Pictured in the basket at the top of the post (sorry, nest!) are some random scraps of bubble wrap of varying widths and lengths, all potentially useful to our cause. But before I go on I must point out that not all bubble wrap is created equal. As I mentioned in my 2012 post on the subject, the ne plus ultra of all bubble wrap formats, the jewel in the crown - to briefly reprise our magpie musings - is the ready-made bubble wrap pouch or pocket, with handy foldy over flap, complete with traces of adhesive, if you are very lucky. Could a more perfect receptacle be devised for neatly enclosing and protecting a clutch of decants or samples?

Also featured in that post is another variant on the same theme - I still don't know the definitive word for this material six years on!, but back then I thought that it might be some kind of polystyrene. It is opaque and a bit stretchy, and does the job pretty well too. I may be wrong, but I associate this second pouch style with the USA. Can anyone confirm if it is a common bagging material over there?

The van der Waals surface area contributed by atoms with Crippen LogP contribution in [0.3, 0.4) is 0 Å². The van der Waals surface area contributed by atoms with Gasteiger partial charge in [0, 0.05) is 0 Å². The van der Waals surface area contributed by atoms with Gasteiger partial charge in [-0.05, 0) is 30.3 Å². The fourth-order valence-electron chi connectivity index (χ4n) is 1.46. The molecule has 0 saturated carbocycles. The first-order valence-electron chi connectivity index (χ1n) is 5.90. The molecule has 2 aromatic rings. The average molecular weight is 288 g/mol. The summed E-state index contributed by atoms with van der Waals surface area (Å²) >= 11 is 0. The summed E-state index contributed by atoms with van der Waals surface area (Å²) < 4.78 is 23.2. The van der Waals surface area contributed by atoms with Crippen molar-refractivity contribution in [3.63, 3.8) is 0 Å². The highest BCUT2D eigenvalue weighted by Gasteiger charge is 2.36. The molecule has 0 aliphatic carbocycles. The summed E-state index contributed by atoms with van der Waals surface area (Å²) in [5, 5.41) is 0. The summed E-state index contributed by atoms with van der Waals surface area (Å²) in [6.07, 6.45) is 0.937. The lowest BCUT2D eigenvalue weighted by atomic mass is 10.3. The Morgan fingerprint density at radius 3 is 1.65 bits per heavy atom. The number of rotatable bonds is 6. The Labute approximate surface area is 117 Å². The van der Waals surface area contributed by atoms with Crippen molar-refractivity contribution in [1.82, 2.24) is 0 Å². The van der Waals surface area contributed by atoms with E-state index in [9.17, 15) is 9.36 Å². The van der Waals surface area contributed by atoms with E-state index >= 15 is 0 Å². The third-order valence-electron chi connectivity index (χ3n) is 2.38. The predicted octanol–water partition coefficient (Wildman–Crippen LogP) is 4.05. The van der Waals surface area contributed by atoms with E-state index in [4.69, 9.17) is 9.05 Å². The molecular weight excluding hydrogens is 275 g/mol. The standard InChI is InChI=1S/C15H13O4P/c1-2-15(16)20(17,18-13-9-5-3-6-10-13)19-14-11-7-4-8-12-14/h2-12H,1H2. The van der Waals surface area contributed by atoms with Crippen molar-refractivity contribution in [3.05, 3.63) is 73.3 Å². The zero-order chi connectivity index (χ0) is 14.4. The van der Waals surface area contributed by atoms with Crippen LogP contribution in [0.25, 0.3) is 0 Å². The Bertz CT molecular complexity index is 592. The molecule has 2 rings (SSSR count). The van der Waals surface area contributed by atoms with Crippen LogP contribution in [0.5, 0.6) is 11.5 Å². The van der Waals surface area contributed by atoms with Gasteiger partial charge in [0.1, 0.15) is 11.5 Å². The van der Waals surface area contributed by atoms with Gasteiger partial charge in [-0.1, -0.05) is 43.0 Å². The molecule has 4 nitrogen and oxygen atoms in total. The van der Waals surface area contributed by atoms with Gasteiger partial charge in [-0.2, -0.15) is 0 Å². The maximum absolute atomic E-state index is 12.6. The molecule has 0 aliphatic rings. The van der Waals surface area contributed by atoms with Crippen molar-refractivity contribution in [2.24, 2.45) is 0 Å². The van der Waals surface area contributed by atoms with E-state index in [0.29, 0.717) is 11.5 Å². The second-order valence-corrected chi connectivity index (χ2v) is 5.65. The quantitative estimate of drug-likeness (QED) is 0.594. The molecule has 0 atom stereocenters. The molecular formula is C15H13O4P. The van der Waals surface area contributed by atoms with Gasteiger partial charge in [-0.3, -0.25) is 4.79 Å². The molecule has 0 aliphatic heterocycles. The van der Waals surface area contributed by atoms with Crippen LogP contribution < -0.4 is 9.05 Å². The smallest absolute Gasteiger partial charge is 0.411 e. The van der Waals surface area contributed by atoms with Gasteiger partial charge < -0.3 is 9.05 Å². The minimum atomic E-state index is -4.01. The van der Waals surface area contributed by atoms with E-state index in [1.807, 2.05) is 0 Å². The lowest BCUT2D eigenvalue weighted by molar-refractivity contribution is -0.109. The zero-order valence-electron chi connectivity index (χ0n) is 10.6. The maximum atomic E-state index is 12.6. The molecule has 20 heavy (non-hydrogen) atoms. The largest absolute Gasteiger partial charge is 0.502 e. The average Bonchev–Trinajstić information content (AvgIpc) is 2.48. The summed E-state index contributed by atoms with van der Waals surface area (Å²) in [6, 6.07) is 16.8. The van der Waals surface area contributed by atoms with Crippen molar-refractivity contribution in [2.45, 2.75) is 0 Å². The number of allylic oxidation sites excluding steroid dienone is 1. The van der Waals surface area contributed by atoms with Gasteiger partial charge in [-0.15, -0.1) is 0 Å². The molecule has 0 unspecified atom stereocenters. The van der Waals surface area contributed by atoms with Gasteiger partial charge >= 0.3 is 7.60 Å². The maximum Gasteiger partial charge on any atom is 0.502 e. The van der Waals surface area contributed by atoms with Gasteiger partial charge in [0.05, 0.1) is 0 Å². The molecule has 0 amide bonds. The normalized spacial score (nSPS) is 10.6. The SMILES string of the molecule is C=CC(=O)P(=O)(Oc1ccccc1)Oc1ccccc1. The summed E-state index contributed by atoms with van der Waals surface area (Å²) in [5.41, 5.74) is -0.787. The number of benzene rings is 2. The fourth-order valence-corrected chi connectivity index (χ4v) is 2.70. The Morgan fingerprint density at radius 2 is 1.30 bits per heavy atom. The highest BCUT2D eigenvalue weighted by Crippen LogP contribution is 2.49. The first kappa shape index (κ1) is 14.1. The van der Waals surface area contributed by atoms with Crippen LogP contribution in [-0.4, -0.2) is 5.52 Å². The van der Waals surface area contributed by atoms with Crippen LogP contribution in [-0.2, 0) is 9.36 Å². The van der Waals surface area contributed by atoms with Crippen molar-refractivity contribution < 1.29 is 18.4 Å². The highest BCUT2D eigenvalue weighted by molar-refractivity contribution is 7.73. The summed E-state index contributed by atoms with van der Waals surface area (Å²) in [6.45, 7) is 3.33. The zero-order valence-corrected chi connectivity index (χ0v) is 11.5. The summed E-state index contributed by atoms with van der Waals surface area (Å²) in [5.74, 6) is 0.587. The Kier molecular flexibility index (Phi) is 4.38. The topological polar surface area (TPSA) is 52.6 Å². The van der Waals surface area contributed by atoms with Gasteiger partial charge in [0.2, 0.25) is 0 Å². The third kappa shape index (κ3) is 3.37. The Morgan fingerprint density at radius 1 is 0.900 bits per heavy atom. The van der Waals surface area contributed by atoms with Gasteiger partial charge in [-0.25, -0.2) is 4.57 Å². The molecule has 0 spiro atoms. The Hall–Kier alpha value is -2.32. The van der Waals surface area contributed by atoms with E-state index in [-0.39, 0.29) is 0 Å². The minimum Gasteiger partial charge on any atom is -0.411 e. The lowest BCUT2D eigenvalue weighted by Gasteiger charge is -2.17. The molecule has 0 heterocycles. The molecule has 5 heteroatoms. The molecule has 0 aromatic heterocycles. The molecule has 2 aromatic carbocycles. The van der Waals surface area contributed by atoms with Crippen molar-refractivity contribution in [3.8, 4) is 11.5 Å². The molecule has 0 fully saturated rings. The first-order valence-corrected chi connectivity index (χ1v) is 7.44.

Then I also squirrel away assorted plastic bags like this - they aren't particularly aesthetic, and offer zero padding, but come in handy as a leakproof layer at the very least, for which there is much to be said.

Still on the theme of bags, I also keep and recycle any decorative drawstring bags I am sent, as these make a nice form of gift packaging, again with minimal protective value. Though saying that, the velvet and suedette ones are a lot better in that regard than the organza, while the mighty white faux leather ones from Micallef are best of all in the padding department!

Moving on from bubble wrap, bubble wrap bags, and bags of other materials, I also collect small boxes. I have many more than this example, but I suspect I may have hidden a whole bunch of boxes inside a bigger box and then gone and hidden that somewhere(!) for so-called 'safekeeping'.

Speaking of bigger boxes, a special tribute should be paid to the trusty Jo Malone box, which is ideal for a large collection of slim decants or samples. There is more inherent sound proofing with a box than a bag, so it is easier to conceal the incriminating fluid nature of your shipment(!). This particular specimen is much travelled, and its sturdiness and rigidity means it still has many more miles in it.